Trip report for a one-week vacation on Kauai (Hawaii), April 8th — 15th.
Arrived in Lihue in the evening. Picked up our rental car from Hertz (1 min shuttle drive from the terminal). Upgraded the car to a Subaru Forester (AWD) due to some concern about the condition of a road we intended to drive the next day. Checked in at our hotel, the Aston Islander on the Beach in Kapaa [My Review].
Got our state park camping permits in Lihue. Spent almost an hour waiting for the paperwork to be completed, but was glad we had been able to get all the permits we wanted on short notice (advance reservations of up to one year are sometimes required). Bought groceries for camping and to stock up our hotel fridge. Didn’t manage to get hold of a gas canister for our camping stove, so we’d have to make do with a Sterno. Bought topo maps at the museum shop. Rented snorkeling gear at Snorkel Bob’s.
Drove around to the west side of the island. To get to Polihale Beach we had to drive the last few miles on a notorious dirt road [Directions]. There had been a lot of rain prior to our arrival, and we had been warned when we got the permit that we’d get stuck for sure. But the road was starting to dry out, and we made it just fine (albeit covered with mud). Might even have made it with a compact car, but navigating the miles of potholes would have taken forever, and we’d have had to leave the car at the day use area at the end of the road. Found a beautiful spot to set up camp and walked up along the beach until we hit the end.
|Polihale Beach Photos|
Drove back to Waimea and from there up to Koke’e State Park along the spectacular Waimea canyon. Stopped at the Koke’e Museum to ask about trail conditions. Started hiking from the end of the road at the Pu’uokila Lookout (amazing views down into Kalalau Valley and out into the ocean). Followed the (muddy) Pihea trail along the valley rim and then down into the Alakai Swamp (nice boardwalk). Followed the Alakai Trail from the intersection to its beginning at a picnic area with stunning views down Waimea Canyon. Headed back, with a small detour up Pihea Peak. Stayed at the Koke’e campground (near the museum).
|Alakai Swamp Photos|
Drove down to Po’ipu. Po’ipu Beach looked a bit crowded, but we didn’t have trouble finding parking. The snorkeling turned out to be quite simple: Just had to stick the head underwater and watch all kinds of colorful fish swim up. Next we went on a (guided) tour of the Allerton Garden. They had some pretty amazing flowers and fruits growing there. Too bad the guide was more focused on keeping the group entertained with football jokes than lecturing… Before we headed back to the hotel to clean our gear and get a good night’s sleep, we were glad we checked out the “Spouting Horn” blowhole across the road from the garden [Movie].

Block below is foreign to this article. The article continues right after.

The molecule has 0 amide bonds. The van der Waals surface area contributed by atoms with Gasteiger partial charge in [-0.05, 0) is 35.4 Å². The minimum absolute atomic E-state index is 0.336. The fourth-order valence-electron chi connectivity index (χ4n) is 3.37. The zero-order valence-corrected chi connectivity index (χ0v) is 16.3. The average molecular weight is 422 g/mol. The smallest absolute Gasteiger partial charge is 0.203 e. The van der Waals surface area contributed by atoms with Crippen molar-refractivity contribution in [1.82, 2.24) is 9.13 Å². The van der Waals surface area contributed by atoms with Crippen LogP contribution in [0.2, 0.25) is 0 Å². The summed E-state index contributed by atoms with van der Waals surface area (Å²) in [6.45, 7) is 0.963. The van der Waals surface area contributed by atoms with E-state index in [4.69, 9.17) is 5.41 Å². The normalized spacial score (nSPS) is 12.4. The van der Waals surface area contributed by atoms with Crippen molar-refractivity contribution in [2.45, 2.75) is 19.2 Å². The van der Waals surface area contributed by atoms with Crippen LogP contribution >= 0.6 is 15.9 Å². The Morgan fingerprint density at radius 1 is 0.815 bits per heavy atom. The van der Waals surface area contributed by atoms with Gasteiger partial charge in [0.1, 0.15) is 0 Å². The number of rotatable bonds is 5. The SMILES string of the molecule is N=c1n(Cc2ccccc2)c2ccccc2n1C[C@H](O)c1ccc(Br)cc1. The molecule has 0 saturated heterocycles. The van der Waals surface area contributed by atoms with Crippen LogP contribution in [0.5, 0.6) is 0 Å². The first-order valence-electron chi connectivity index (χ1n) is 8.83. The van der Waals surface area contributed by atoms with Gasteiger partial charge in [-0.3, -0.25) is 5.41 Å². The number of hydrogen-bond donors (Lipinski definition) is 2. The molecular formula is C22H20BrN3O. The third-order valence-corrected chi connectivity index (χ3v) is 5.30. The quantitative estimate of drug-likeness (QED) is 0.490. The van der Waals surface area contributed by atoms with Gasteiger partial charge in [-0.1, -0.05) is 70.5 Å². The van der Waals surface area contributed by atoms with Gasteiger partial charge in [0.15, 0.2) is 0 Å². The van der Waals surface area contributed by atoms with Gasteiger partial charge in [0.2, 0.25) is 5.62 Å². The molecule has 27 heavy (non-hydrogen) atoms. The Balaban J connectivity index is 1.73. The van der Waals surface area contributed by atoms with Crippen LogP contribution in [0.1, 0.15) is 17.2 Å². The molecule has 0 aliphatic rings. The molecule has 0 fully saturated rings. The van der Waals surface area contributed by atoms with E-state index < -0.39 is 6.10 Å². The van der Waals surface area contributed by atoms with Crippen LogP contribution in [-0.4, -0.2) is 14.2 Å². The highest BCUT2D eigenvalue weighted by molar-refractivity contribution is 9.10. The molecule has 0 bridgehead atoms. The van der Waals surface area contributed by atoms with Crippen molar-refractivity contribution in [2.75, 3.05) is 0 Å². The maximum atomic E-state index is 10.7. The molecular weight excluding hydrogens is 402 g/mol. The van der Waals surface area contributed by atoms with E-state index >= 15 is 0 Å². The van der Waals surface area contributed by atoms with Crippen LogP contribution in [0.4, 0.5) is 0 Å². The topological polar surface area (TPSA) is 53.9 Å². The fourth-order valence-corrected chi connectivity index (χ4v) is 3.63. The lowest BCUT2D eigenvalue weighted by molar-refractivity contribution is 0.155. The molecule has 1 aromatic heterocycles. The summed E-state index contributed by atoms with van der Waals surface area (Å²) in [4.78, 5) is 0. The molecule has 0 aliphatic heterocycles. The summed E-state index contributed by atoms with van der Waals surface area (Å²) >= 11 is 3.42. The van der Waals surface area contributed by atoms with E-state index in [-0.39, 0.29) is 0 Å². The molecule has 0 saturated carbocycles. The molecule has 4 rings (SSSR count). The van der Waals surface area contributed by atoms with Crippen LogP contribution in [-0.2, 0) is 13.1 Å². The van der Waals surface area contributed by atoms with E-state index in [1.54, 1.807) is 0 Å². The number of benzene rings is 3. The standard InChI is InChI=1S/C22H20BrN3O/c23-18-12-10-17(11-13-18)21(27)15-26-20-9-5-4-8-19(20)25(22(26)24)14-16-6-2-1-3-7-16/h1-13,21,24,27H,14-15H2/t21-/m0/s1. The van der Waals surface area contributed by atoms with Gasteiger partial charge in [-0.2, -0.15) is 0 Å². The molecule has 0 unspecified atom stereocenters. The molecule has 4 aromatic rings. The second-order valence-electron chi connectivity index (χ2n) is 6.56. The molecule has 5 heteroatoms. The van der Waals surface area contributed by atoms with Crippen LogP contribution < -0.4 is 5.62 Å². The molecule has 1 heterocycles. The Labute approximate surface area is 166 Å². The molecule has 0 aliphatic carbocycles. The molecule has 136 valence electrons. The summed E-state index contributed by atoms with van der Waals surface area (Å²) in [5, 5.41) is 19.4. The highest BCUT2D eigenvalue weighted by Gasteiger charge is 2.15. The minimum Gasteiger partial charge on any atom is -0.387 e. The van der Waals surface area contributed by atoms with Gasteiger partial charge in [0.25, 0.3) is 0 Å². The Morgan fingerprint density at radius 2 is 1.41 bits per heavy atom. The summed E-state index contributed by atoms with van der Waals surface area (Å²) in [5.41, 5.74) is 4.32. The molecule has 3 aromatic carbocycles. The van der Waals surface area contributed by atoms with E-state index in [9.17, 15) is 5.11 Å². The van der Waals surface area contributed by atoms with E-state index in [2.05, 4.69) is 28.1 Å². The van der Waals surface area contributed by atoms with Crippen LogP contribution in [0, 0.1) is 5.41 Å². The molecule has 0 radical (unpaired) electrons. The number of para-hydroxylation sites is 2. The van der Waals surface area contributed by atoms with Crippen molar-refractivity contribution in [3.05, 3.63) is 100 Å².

|Allerton Garden Photos|
Got up early and drove to the other end of the road, Ke’e beach, from where we hiked the Kalalau trail along the Napali coast 11 miles to Kalalau Beach. The trail is notorious for some scary bits along cliffs, but, being used to hiking in the mountains, we did just fine. On the other hand we lost a lot of time slipping along muddy sections of the trail (the first 2 miles were worst). Not to mention time lost crossing several streams (though none more than knee-deep) and filtering water. We also went through several cycles of getting rained on and drying out again, never bothered getting out our rain jackets. Reached Kalalau Valley as the sun was setting. The evening light combined with a rainbow or two made for a very scenic setting. By the time we reached the campground at the other end of the valley, it was dark. Surprised to find the campground packed; took us a while to find an even spot between the tents. [Tracklog]
Wished we had a day to explore the valley and talk to the friendly “locals”, but we had to head back out…
|Kalalau Trail Photos|
Long list of things to do on our last day: Find sea turtles (got lucky in the area next to Brennecker’s Beach, there was even a rare monk seal there). Visit the Museum in Lihue (no stunning exhibits, but interesting nevertheless). Return rented snorkeling gear. Clean our gear (and rental car). Return the snorkeling equipment. Buy gifts. Mail postcards. Print boarding passes. Even managed to swing by the Opaeka’a (yawn) and Wailua (wow) Falls [Movie].
Our flight left early in the morning. On our last day a cold front had hit Hawaii; and since the weather back home in Seattle was nice, there was almost no noticeable difference when we got off the plane!
- Ultimate Kauai Guidebook incl Updates [My Review]
- Kauai Forum at TripAdvisor — had all questions the guidebook didn’t cover answered there
- Kauai Explorer — ocean report and list of beaches and hiking trails
- Climate of Hawaii — some background information required to make sense of local weather forecasts
- National Weather Service: Area Forecast; Windward, Leeward and Mountain Forecasts
- Priceline.com — first time I used them, but seemed to work great for getting a good deal on the flight + hotel + car rental